Colt’s Walker revolvers had various issues. As a result, the Dragoon became the answer. Some of the issues were exploding cylinders and  dropping the loading lever upon discharge. Which could lock up the revolver action during combat, rendering it useless. The Dragoon was also several ounces lighter than the Walker. Making it more useful out of the saddle.

Production for over 21,000 Colt’s took place between 1848 and 1860. These formidable “horse pistols” became the favorites of both Western horse soldiers and civilians. The .44-caliber Colt Dragoons were issued to the U.S. Army’s Mounted Rifle troops, and they carried them in pommel holsters on their saddles.

The Dragoon’s famous users included Union general George B McClellan; California bandit Joaquin Murrieta Carrillo; and “Wild Bill” Hickok. Most believe Hickok carried the Dragoon pistol. Historians generally agree that he used a Colt Navy in his street duel with “Little Dave” Tutt.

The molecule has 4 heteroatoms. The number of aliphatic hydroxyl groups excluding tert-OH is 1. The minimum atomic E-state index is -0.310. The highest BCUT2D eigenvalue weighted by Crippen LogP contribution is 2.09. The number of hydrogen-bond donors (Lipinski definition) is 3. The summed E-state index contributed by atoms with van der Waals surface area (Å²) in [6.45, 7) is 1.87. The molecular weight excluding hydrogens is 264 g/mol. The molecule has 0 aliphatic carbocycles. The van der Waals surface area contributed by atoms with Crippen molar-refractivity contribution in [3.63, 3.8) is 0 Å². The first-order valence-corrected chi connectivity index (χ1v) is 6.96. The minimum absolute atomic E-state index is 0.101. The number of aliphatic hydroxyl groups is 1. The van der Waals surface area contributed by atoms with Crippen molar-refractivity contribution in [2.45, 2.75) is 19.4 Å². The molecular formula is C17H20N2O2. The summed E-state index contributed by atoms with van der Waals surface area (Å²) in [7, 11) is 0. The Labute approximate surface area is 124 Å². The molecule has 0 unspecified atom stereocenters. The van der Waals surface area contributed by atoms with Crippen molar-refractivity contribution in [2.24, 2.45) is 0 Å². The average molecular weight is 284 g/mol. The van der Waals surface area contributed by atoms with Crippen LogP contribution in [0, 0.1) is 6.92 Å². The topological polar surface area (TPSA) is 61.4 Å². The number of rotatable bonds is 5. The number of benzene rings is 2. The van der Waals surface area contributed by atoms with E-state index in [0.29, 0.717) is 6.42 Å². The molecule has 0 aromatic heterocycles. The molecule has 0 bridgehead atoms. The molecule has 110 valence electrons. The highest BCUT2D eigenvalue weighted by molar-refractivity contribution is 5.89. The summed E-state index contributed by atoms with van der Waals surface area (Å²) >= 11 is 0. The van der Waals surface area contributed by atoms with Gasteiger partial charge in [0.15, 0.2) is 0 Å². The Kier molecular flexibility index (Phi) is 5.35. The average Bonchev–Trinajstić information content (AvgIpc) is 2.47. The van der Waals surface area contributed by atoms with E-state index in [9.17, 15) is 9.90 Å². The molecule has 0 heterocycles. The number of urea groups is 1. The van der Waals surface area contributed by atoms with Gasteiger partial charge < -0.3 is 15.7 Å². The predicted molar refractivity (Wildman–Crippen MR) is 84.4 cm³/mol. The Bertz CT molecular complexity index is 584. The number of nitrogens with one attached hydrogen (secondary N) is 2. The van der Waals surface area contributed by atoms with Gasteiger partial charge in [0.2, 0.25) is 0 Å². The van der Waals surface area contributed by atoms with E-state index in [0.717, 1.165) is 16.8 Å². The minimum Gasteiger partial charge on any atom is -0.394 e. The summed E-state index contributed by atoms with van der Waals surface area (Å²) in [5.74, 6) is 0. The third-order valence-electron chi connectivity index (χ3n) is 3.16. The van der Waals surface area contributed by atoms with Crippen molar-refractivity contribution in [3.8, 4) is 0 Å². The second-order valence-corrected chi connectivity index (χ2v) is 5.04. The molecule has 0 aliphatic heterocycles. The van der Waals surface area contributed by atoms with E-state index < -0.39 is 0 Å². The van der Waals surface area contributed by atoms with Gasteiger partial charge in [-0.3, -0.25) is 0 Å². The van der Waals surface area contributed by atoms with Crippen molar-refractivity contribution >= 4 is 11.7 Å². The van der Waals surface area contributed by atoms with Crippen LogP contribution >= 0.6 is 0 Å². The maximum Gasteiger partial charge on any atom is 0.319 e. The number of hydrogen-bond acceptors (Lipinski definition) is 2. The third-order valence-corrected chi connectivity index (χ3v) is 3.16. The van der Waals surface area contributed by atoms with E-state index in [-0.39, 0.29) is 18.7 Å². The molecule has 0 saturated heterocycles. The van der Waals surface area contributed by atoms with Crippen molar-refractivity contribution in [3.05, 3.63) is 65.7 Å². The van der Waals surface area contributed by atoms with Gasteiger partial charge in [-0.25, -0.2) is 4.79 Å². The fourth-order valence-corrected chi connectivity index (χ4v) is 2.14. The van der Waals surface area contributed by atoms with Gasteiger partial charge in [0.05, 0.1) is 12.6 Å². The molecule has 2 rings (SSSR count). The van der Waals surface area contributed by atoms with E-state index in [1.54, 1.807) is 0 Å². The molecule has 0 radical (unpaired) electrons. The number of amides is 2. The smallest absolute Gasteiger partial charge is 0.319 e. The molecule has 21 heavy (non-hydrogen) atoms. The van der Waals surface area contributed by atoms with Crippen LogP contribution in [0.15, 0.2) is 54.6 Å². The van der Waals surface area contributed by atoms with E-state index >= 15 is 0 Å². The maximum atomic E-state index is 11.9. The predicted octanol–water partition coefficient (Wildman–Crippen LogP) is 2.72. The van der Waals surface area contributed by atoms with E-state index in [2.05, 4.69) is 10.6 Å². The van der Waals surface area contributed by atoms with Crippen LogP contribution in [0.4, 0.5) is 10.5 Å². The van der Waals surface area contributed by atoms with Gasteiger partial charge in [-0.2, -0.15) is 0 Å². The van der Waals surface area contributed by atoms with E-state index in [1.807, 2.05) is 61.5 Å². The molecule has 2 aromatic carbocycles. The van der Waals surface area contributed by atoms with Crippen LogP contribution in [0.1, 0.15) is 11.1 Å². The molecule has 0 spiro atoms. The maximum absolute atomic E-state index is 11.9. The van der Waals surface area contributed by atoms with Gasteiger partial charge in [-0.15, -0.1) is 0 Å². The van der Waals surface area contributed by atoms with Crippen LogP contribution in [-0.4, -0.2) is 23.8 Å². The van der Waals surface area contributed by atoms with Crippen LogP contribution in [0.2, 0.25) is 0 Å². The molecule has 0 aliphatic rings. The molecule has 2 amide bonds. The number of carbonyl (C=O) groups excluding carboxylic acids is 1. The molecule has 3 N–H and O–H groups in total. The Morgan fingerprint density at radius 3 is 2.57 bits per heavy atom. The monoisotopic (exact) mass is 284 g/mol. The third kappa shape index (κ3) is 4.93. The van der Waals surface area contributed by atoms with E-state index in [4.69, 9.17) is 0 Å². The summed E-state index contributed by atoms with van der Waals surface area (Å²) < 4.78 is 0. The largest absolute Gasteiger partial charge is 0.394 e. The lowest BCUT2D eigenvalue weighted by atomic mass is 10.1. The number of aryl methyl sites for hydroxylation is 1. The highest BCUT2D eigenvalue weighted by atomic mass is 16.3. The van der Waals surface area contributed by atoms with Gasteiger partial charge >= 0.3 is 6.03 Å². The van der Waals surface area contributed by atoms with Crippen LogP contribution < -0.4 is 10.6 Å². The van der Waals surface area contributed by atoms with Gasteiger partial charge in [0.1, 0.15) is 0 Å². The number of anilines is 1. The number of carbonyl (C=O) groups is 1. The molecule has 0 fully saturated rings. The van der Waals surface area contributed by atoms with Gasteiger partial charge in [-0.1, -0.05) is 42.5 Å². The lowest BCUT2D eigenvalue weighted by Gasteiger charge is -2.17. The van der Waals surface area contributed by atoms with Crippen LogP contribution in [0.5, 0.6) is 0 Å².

Double-Barrel Shotgun

photo of a Double-Barrel Shotgun in a frame

The double-barrel shotgun was a game-changer in the old west.

Rifles and six-shooters are typically the firearms credited with winning the West. One of the most economical and reliable weapons was the double-barreled shotgun. Everyone from cash-strapped settlers to lawmen, soldiers, Native Americans, hunters, and stagecoach operators appreciated the value of the twin barrel.

Shotguns were a popular choice, whether it was a muzzleloader or a breech-loading cartridge gun. Thousands of shotguns from a range of manufacturers and countries showed their versatility for hunting and defending in the often-hostile territories. Scatterguns may not have been the guns that won the West, but it wouldn’t have been tamed without them.